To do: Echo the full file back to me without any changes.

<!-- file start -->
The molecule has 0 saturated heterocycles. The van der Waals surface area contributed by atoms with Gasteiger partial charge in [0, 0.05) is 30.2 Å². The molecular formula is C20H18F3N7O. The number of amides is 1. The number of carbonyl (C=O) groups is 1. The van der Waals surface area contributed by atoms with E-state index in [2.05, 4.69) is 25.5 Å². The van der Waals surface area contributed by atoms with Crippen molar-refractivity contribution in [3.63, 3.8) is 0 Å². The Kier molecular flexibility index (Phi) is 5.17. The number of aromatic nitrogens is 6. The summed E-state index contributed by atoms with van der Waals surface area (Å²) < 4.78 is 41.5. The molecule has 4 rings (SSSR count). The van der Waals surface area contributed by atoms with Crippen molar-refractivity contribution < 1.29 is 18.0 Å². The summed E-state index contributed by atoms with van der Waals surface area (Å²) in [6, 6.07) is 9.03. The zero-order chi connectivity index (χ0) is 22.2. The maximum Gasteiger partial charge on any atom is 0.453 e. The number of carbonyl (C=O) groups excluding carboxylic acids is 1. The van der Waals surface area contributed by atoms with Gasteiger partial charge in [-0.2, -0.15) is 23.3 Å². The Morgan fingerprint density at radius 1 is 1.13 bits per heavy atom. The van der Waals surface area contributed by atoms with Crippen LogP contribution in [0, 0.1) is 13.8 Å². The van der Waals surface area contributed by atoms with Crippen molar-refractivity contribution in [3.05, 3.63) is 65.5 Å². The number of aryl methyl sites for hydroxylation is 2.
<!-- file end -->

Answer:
The molecule has 0 saturated heterocycles. The van der Waals surface area contributed by atoms with Gasteiger partial charge in [0, 0.05) is 30.2 Å². The molecular formula is C20H18F3N7O. The number of amides is 1. The number of carbonyl (C=O) groups is 1. The van der Waals surface area contributed by atoms with E-state index in [2.05, 4.69) is 25.5 Å². The van der Waals surface area contributed by atoms with Crippen molar-refractivity contribution in [3.63, 3.8) is 0 Å². The Kier molecular flexibility index (Phi) is 5.17. The number of aromatic nitrogens is 6. The summed E-state index contributed by atoms with van der Waals surface area (Å²) < 4.78 is 41.5. The molecule has 4 rings (SSSR count). The van der Waals surface area contributed by atoms with Crippen molar-refractivity contribution < 1.29 is 18.0 Å². The summed E-state index contributed by atoms with van der Waals surface area (Å²) in [6, 6.07) is 9.03. The zero-order chi connectivity index (χ0) is 22.2. The maximum Gasteiger partial charge on any atom is 0.453 e. The number of carbonyl (C=O) groups excluding carboxylic acids is 1. The van der Waals surface area contributed by atoms with Gasteiger partial charge in [-0.2, -0.15) is 23.3 Å². The Morgan fingerprint density at radius 1 is 1.13 bits per heavy atom. The van der Waals surface area contributed by atoms with Crippen LogP contribution in [0, 0.1) is 13.8 Å². The van der Waals surface area contributed by atoms with Crippen molar-refractivity contribution in [3.05, 3.63) is 65.5 Å². The number of aryl methyl sites for hydroxylation is 2.